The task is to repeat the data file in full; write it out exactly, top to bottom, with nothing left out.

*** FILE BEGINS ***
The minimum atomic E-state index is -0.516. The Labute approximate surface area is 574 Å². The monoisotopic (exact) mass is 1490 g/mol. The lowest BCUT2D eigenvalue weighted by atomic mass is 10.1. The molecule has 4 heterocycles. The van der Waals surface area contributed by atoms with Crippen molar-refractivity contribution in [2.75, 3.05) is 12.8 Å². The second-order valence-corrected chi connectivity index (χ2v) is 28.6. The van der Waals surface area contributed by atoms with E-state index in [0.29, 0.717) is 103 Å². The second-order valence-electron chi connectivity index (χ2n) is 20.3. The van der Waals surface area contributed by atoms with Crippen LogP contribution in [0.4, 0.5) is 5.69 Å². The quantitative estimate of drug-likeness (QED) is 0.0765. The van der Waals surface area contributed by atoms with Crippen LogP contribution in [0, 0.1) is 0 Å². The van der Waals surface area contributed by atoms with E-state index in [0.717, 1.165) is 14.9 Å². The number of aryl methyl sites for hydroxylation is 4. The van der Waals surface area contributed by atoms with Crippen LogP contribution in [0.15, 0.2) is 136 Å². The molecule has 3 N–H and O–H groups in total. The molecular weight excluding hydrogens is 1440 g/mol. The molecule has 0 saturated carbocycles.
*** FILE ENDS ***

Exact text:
The minimum atomic E-state index is -0.516. The Labute approximate surface area is 574 Å². The monoisotopic (exact) mass is 1490 g/mol. The lowest BCUT2D eigenvalue weighted by atomic mass is 10.1. The molecule has 4 heterocycles. The van der Waals surface area contributed by atoms with Crippen molar-refractivity contribution in [2.75, 3.05) is 12.8 Å². The second-order valence-corrected chi connectivity index (χ2v) is 28.6. The van der Waals surface area contributed by atoms with E-state index in [0.29, 0.717) is 103 Å². The second-order valence-electron chi connectivity index (χ2n) is 20.3. The van der Waals surface area contributed by atoms with Crippen LogP contribution in [0.4, 0.5) is 5.69 Å². The quantitative estimate of drug-likeness (QED) is 0.0765. The van der Waals surface area contributed by atoms with Crippen LogP contribution in [0, 0.1) is 0 Å². The van der Waals surface area contributed by atoms with E-state index in [0.717, 1.165) is 14.9 Å². The number of aryl methyl sites for hydroxylation is 4. The van der Waals surface area contributed by atoms with Crippen LogP contribution in [0.15, 0.2) is 136 Å². The molecule has 3 N–H and O–H groups in total. The molecular weight excluding hydrogens is 1440 g/mol. The molecule has 0 saturated carbocycles.